My parents weren’t especially bookish. They moved from London’s East End to the Chilterns just before the war, and brought with them the famous 24 volume, 1928 “wedding present” edition of the Encyclopaedia Britannica, which remained my prime source of knowledge about the world until I left school. The rest of my reading was magpie, and has remained so ever since. I devoured Biggles and bird books and, like most boys of my generation, the exploits of Wilson in the Wizard. My elder sister introduced me to Richard Jefferies’ nature writing, and a bookseller aunt in South London sent birthday presents of the summer holiday adventure novels of David Scvern, a kind of bohemian version of the Famous Fives. There wasn’t a classic in sight.
I went to Berkhamsted School, Graham Greene’s alma mater, and in the mid 1950s, a disaffected clique of us in the Lower Sixth discovered jazz and CND and Look Back in Anger. We found Jimmy Porter’s spluttering expletive “pusillanimous” perfectly expressive of what we felt about Britain in the 50s. More importantly perhaps, we found our way to the Romantic poets, Keats and Shelley especially. But it was that modern romantic Dylan Thomas that did it for me (Dylan Thomas, Collected Poems, 1934-1952). His florid lyrics are a gift for moody adolescents, and I saw his heroic first lines as rebel slogans: Do not go gentle into that good night; I see the boys of summer in their ruin; The force that through the green fuse drives the flower (which I used as an epigraph for one of my own books fifty years later). But the school proved very tolerant of these dissident stirrings, and in a gesture of double forgiveness awarded me Thomas’s Collected Poems as a prize for the music (skiffle, and singing madrigals) which I fled to when I should have been doing chemistry revision.
But there’s a dark sequel. In the summer we left school my poetaster friend John and I decided to make a pilgrimage to Thomas’s motherlode in Laugharne. We hitchhiked to Wales, slept in a wood on the way, and survived on blackberries and a half bottle of whisky. We saw no herons on the bleak “heron-priested shore” but fetched up at the country club where Thomas had drunk. We were shocked by the regulars’ memories of him. He’d been their pet performing soak. For the price of a drink he would stand on a table and recite doggerel, and they despised him for it. It was a salutary lesson in the dangers of hero worship, and the fact that insight never came from wallowing in pure feeling. Writing would have to be more like birdwatching, attentive and disciplined.
These days I find much of Thomas’ verse a tad bombastic. But his revelling in the physicality of language, so that words can feel like ripe fruit in the mouth, has stayed with me, for better or worse.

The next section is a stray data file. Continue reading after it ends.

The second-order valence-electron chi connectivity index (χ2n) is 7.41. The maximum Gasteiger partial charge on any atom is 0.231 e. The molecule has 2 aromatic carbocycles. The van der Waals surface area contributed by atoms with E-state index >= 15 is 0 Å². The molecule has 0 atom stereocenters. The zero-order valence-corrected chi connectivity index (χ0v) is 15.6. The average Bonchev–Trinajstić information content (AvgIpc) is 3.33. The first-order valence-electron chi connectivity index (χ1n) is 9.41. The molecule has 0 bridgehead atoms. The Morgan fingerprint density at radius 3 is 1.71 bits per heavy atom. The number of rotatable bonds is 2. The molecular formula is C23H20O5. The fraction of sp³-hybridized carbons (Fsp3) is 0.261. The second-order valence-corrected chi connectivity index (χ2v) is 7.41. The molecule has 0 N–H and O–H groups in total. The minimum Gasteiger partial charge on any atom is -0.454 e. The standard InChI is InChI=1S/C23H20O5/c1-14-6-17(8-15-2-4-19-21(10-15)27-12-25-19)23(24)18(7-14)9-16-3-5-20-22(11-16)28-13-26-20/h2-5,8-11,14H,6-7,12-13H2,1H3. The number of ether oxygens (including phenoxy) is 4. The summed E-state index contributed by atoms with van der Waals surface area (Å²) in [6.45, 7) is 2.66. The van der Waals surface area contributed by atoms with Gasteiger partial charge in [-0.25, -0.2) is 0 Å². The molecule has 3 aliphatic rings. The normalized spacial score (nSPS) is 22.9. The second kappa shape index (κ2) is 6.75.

I read the now infamous PPE (Philosophy, Politics and Economics) at Oxford, but it was the early 1960s, and there was more politics outside the curriculum than in. I got acquainted with a lot of New Left writers, especially E.P. Thompson and Raymond Williams, both of whom I still find inspirational. And I discovered the occasional writings of another, thoroughly idiosyncratic English radical. George Orwell’s essays (George Orwell, The Collected Essays, Journalism and Letters) are beacons of fiercely argued democratic ethics, which somehow combine uncompromising principle with home-spun common sense. He was a champion of free speech, just so long as language itself wasn’t abused. His seminal ‘Politics and the English Language’ is as relevant now as when it was written. “But if thought corrupts language, language can also corrupt thought”, he wrote in 1946. He was also a surprisingly sympathetic writer about the natural world, as in the heart-rending ‘Killing an Elephant’. My favourite remains ‘Some thoughts on the Common Toad’, written a few months after the end of WW2. It’s sharp-eyed and biologically literate, and sets the redemptive power of spring so decisively against the horrors of the world that it could be a tract from our recent plague year.
I also discovered Orwell’s poetry, and one piece in particular, whose title was a kind of poem in itself. ‘On a Ruined Farm near the His Master’s Voice Gramophone Factory’ helped frame the theme of my book, The Unofficial Countryside: "For I can neither/ Dwell in that world, nor turn again/ to scythe and spade, but only loiter/ Among the trees the smoke has slain”. I sympathised with his confusion, but was sure that trees could live next to factories.